We have not communicated with Mr. Nord or Mr. Drogue since notifying them that they have been removed as inventors of the then-pending patent applications. We are not aware of any current intention by Mr. Nord or Mr. Drogue to challenge ownership or inventorship of the Patents. We believe that Messrs. Nord and Drogue have no valid claims of inventorship or ownership of the Patents. Even if Mr. Nord or Mr. Drogue were to assert such a claim, we believe that, independent of our dealings with them, we obtained rights to the Patents from Mr. Ryan, who even if found not to be the sole inventor of the subject matter of the claims of the Patents, is at least a joint inventor. As a joint inventor, he would have co-ownership interest in the Patents and would have the power to transfer to us his undivided co-ownership interest in the Patents.

Our system, based on our patents, includes a cleaning kit that contains a pre-measured amount of a cleaning solution for cleaning the suction unit before a subsequent use. We have obtained an exclusive distribution agreement with a manufacturer of the fluid we will use in the cleaning kit for our FMS. While the distribution agreement will allow use of the fluid in connection with our devices, we do not expect to acquire ownership of any patent rights or claims pertaining to such fluid.

From time to time, we may encounter disputes over rights and obligations concerning intellectual property. Also, the efforts we have taken to protect our proprietary rights may not be sufficient or effective. Any significant impairment of our intellectual property rights could harm our business, our reputation, or our ability to compete. Also, protecting our intellectual property rights could be costly and time consuming.

The Disposable Cleaning Kit

The disposable cleaning kit is an integral, critical component of the FMS and our total value proposition to the customer. It consists of a proprietary, pre-measured amount of cleaning solution in a plastic bottle with a connection mechanism to attach to the FMS. The disposal cleaning kit also includes an in-line filter and an external manifold allowing for up to three suction ports. The proprietary cleaning solution placed in the specially designed holder is attached and recommended to be used following each surgical procedure. Due to the nature of the fluids and particles removed during surgical procedures, the FMS is recommended to be cleaned following each use. Utilizing the available vacuum of the wall system, the proprietary cleaning fluid is drawn into the FMS to provide a highly effective cleaning process that breaks up bio-film at the cellular level. Proper cleaning is required for steady, dependable and repeated FMS performance and for maintenance of the warranty of the FMS.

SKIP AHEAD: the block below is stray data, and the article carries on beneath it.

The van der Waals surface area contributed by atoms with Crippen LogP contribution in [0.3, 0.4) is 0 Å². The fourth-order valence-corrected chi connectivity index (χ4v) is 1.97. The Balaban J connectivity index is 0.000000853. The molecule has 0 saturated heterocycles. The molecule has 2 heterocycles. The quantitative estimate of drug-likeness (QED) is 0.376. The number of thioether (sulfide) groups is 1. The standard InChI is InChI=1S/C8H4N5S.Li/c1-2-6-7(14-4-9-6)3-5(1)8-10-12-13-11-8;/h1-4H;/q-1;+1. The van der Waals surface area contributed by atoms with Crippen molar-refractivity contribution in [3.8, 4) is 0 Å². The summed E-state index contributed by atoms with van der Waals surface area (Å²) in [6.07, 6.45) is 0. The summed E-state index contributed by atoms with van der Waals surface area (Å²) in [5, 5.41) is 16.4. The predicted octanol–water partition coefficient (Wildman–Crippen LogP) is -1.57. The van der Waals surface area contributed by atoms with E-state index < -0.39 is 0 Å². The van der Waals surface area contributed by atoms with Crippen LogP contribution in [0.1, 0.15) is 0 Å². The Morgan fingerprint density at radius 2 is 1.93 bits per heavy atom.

The BioDrain disposable cleaning kit is a critical component of our business model. The cleaning kit has the “razor blade business model” characteristic with an ongoing stream of revenue for every FMS unit installed, and revenues from the sale of the cleaning kit is expected to be significantly higher over time than the revenues from the sale of the unit. We have exclusive distribution rights to the fluid and facilitate the use of only our fluid for cleaning following procedures by incorporating a special adapter to connect the fluid to the connector on the FMS system. We will also tie the fluid usage, which we will keep track of with the FMS software, to the product warranty. While it could be possible for other manufacturers to provide fluids for utilization in this process, it would require that they manufacture an adapter compatible with our connector on the FMS, obtain a container that fit in the specially designed container holder on the FMS and perform testing to demonstrate that any other fluid would not damage the FMS.  We believe that these barriers and the warranty control will allow us to achieve substantial revenue from our cleaning fluid. The instructions for use which accompanies the product will clearly state how the fluid is to be hooked up to the FMS machine. Further, a diagram on the FMS will also assist the user in attaching the fluid bottle to the machine. This will be a very simple task, and we do not anticipate that any training of operating room staff will be necessary.

All installations of our FMS product will be completed by a service and maintenance organization that is familiar with completing such installations in health care settings. We have had conversations with multiple providers and we have signed an agreement with Belimed to perform this function. The general availability of these types of service and maintenance personnel in the health care sector should not hinder us from forming a beneficial relationship in this area.

 
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Corporate Strategy

We intend to succeed by deploying a strategy of focused expansion within our core product and market segments, while utilizing a progressive approach to manufacturing and marketing to ensure maximum flexibility and profitability.

Our strategy is to:

¨
Develop a complete line of wall-mounted fluid evacuation systems for use in hospitals and free standing surgery centers as well as clinics and physicians’ offices. Initially, we have developed the FMS to work in hospital operating rooms and surgical centers. This device was developed for use with the wall vacuum suction currently installed in hospitals. Opportunities for future products include an FMS developed for post-operation and recovery rooms with multiple inlet ports and multiple volume measurements.